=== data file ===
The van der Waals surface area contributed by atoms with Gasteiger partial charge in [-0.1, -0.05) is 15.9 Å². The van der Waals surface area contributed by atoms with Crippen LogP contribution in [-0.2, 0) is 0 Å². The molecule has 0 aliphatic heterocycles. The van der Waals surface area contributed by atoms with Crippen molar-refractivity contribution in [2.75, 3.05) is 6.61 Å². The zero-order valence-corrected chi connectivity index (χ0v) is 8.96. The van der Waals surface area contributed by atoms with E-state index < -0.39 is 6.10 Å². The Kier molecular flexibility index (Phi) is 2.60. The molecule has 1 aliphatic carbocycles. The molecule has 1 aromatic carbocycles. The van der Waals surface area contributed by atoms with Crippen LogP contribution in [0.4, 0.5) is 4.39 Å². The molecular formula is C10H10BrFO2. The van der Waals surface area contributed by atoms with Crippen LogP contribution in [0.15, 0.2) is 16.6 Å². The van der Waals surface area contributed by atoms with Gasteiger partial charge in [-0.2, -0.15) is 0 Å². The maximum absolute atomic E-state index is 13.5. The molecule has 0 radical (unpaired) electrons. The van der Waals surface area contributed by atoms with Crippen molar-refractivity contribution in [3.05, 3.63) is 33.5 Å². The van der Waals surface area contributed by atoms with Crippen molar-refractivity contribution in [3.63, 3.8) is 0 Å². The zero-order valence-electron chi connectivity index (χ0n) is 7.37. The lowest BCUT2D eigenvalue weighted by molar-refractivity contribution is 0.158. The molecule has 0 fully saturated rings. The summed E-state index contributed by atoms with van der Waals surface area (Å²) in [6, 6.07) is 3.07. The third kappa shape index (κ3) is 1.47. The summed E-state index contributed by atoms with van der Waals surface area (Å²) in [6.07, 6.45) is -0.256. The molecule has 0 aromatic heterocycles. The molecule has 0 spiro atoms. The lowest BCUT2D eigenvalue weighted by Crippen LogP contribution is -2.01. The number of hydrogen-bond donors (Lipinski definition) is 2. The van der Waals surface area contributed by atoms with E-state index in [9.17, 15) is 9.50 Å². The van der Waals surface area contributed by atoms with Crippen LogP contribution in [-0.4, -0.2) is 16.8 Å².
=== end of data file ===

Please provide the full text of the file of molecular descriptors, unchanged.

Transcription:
The van der Waals surface area contributed by atoms with Gasteiger partial charge in [-0.1, -0.05) is 15.9 Å². The van der Waals surface area contributed by atoms with Crippen LogP contribution in [-0.2, 0) is 0 Å². The molecule has 0 aliphatic heterocycles. The van der Waals surface area contributed by atoms with Crippen molar-refractivity contribution in [2.75, 3.05) is 6.61 Å². The zero-order valence-corrected chi connectivity index (χ0v) is 8.96. The van der Waals surface area contributed by atoms with E-state index < -0.39 is 6.10 Å². The Kier molecular flexibility index (Phi) is 2.60. The molecule has 1 aliphatic carbocycles. The molecule has 1 aromatic carbocycles. The van der Waals surface area contributed by atoms with Crippen LogP contribution in [0.4, 0.5) is 4.39 Å². The molecular formula is C10H10BrFO2. The van der Waals surface area contributed by atoms with Crippen LogP contribution in [0.15, 0.2) is 16.6 Å². The van der Waals surface area contributed by atoms with Gasteiger partial charge in [-0.2, -0.15) is 0 Å². The maximum absolute atomic E-state index is 13.5. The molecule has 0 radical (unpaired) electrons. The van der Waals surface area contributed by atoms with Crippen molar-refractivity contribution in [3.05, 3.63) is 33.5 Å². The van der Waals surface area contributed by atoms with Crippen molar-refractivity contribution in [3.63, 3.8) is 0 Å². The zero-order valence-electron chi connectivity index (χ0n) is 7.37. The lowest BCUT2D eigenvalue weighted by molar-refractivity contribution is 0.158. The molecule has 0 fully saturated rings. The summed E-state index contributed by atoms with van der Waals surface area (Å²) in [6, 6.07) is 3.07. The third kappa shape index (κ3) is 1.47. The summed E-state index contributed by atoms with van der Waals surface area (Å²) in [6.07, 6.45) is -0.256. The molecule has 0 aromatic heterocycles. The molecule has 0 spiro atoms. The lowest BCUT2D eigenvalue weighted by Crippen LogP contribution is -2.01. The number of hydrogen-bond donors (Lipinski definition) is 2. The van der Waals surface area contributed by atoms with E-state index in [9.17, 15) is 9.50 Å². The van der Waals surface area contributed by atoms with Crippen LogP contribution in [-0.4, -0.2) is 16.8 Å².